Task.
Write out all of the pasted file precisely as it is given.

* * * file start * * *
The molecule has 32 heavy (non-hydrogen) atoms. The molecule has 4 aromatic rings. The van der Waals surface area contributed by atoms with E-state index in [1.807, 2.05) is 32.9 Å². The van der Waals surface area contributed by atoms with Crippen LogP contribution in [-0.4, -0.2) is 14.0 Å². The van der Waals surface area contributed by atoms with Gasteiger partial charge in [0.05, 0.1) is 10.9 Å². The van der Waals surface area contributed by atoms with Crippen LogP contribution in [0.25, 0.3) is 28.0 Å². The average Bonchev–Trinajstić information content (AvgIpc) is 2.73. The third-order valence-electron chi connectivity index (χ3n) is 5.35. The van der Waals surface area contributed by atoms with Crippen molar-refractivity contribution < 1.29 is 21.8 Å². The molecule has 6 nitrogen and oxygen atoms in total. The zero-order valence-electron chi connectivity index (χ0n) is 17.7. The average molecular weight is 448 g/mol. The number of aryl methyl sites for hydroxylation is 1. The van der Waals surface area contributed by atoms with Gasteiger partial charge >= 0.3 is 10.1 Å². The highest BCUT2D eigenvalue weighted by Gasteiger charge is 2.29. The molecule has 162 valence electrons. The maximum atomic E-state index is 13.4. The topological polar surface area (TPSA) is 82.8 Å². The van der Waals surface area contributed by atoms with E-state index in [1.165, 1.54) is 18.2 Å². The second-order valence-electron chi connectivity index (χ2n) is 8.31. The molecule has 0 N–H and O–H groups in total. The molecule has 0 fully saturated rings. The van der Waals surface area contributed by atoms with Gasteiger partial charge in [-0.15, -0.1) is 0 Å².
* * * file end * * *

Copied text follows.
The molecule has 32 heavy (non-hydrogen) atoms. The molecule has 4 aromatic rings. The van der Waals surface area contributed by atoms with E-state index in [1.807, 2.05) is 32.9 Å². The van der Waals surface area contributed by atoms with Crippen LogP contribution in [-0.4, -0.2) is 14.0 Å². The van der Waals surface area contributed by atoms with Gasteiger partial charge in [0.05, 0.1) is 10.9 Å². The van der Waals surface area contributed by atoms with Crippen LogP contribution in [0.25, 0.3) is 28.0 Å². The average Bonchev–Trinajstić information content (AvgIpc) is 2.73. The third-order valence-electron chi connectivity index (χ3n) is 5.35. The van der Waals surface area contributed by atoms with Crippen molar-refractivity contribution < 1.29 is 21.8 Å². The molecule has 6 nitrogen and oxygen atoms in total. The zero-order valence-electron chi connectivity index (χ0n) is 17.7. The average molecular weight is 448 g/mol. The number of aryl methyl sites for hydroxylation is 1. The van der Waals surface area contributed by atoms with Gasteiger partial charge >= 0.3 is 10.1 Å². The highest BCUT2D eigenvalue weighted by Gasteiger charge is 2.29. The molecule has 162 valence electrons. The maximum atomic E-state index is 13.4. The topological polar surface area (TPSA) is 82.8 Å². The van der Waals surface area contributed by atoms with E-state index in [1.165, 1.54) is 18.2 Å². The second-order valence-electron chi connectivity index (χ2n) is 8.31. The molecule has 0 N–H and O–H groups in total. The molecule has 0 fully saturated rings. The van der Waals surface area contributed by atoms with Gasteiger partial charge in [-0.15, -0.1) is 0 Å².